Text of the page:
To give you some background on the problem, I am currently working with an excellent team on a huge project (top secret). It is so huge that we are trying to retrieve half a million records per call from the server and process it with complicated algorithms in a browser. A tall order for Flex. Yes, we are using BlazeDS and we’ve added Vector Class from Flex SDK 4.o. We even did some Number to int and back magic (shoutout to Chris and Jeff) to compress the data going over the wire, but the processing of the result is “less than ideal”.
This is where Alchemy steps in. Thanks to a great article by Ralph Hauwert, we have been able to tap into power of C inside Flash Player! To quote Alchemy’s site regarding that: “…performance can be considerably faster than ActionScript 3.0 and anywhere from 2-10x slower than native C/C++ code.”Read more »
So Opera Mini for the iPhone got approved and is available in the App store since last night. I downloaded it this morning and should say I am mighty impressed with it. It is zippy, fast and intuitive. There was a quite a bit of speculation around whether this would get approved by Apple. I m happy that Apple approved it.
I did notice a few quirks with the Browser but they are in no way deal-breakers. From my brief interaction with it, the browser looks awesome to me! I dont deny Safari being a solid mobile browser itself but with Opera out now, its “Bye-Bye Safari” for me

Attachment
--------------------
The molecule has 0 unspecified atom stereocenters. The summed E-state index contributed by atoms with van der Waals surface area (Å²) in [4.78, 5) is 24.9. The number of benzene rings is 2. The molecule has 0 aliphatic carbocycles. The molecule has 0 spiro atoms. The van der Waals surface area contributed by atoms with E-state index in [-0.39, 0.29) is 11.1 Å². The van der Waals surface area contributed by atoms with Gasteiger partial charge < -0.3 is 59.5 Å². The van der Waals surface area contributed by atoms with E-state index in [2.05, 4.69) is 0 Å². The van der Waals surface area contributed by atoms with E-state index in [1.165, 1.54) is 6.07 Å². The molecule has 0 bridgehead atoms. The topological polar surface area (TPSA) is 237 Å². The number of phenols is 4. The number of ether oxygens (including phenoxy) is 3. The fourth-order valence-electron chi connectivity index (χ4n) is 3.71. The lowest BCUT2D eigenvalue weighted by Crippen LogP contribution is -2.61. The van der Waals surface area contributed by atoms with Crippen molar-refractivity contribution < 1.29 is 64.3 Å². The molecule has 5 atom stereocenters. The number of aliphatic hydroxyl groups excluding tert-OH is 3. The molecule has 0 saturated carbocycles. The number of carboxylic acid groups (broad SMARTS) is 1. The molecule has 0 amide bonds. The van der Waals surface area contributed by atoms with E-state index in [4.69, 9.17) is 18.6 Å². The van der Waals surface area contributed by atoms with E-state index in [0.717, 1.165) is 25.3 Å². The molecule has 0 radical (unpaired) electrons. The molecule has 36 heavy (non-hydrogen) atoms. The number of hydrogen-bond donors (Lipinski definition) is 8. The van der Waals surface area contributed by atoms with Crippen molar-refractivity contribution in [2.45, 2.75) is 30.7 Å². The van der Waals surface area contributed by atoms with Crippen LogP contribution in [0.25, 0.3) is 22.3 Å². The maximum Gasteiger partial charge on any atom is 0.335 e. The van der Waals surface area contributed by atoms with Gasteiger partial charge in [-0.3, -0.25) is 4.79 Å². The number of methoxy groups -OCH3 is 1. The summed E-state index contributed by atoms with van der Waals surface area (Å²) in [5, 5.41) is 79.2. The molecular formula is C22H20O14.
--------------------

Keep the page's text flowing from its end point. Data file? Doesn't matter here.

Microsoft is to Netscape as Apple is to Opera?
Remember when Microsoft dominated the landscape and they drove Netscape out of business by bundling IE ever more tightly with Windows? There was a little matter of a governmental antitrust litigation that eventually caused Microsoft to change it’s ways.
Apple is set to dominate the mobile landscape in much the same way, and they’ve come up with a closed ecosystem of hardware, operating system, SDK, app store and restrictive licensing terms. If they reach as dominant a market position as Microsoft did with PCs, you are likely to see the same kind of legal challenges.
An early challenge is coming in the form of the Opera browser, which was submitted to the app store on March 23rd. This browser isn’t based on webkit, so it changes the equation for folks developing mobile web sites targeted to the iPhone and iPad.